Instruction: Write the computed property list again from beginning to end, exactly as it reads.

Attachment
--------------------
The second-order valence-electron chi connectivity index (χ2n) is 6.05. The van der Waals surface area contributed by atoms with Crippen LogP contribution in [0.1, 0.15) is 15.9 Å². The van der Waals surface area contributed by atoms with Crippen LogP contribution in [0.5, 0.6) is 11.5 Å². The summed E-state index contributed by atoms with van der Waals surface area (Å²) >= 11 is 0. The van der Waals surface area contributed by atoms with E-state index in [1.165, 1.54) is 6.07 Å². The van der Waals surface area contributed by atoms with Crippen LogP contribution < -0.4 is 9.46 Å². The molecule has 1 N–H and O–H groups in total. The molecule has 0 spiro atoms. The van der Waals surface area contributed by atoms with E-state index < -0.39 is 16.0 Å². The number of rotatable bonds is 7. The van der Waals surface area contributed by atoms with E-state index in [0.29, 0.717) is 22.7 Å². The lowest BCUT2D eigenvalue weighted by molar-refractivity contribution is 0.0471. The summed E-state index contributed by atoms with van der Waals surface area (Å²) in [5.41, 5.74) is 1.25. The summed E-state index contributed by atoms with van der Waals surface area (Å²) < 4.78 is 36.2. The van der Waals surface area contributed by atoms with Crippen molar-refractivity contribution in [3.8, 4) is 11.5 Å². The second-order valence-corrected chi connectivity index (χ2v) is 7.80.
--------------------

The second-order valence-electron chi connectivity index (χ2n) is 6.05. The van der Waals surface area contributed by atoms with Crippen LogP contribution in [0.1, 0.15) is 15.9 Å². The van der Waals surface area contributed by atoms with Crippen LogP contribution in [0.5, 0.6) is 11.5 Å². The summed E-state index contributed by atoms with van der Waals surface area (Å²) >= 11 is 0. The van der Waals surface area contributed by atoms with E-state index in [1.165, 1.54) is 6.07 Å². The van der Waals surface area contributed by atoms with Crippen LogP contribution < -0.4 is 9.46 Å². The molecule has 1 N–H and O–H groups in total. The molecule has 0 spiro atoms. The van der Waals surface area contributed by atoms with E-state index < -0.39 is 16.0 Å². The number of rotatable bonds is 7. The van der Waals surface area contributed by atoms with E-state index in [0.29, 0.717) is 22.7 Å². The lowest BCUT2D eigenvalue weighted by molar-refractivity contribution is 0.0471. The summed E-state index contributed by atoms with van der Waals surface area (Å²) in [5.41, 5.74) is 1.25. The summed E-state index contributed by atoms with van der Waals surface area (Å²) < 4.78 is 36.2. The van der Waals surface area contributed by atoms with Crippen molar-refractivity contribution in [3.8, 4) is 11.5 Å². The second-order valence-corrected chi connectivity index (χ2v) is 7.80.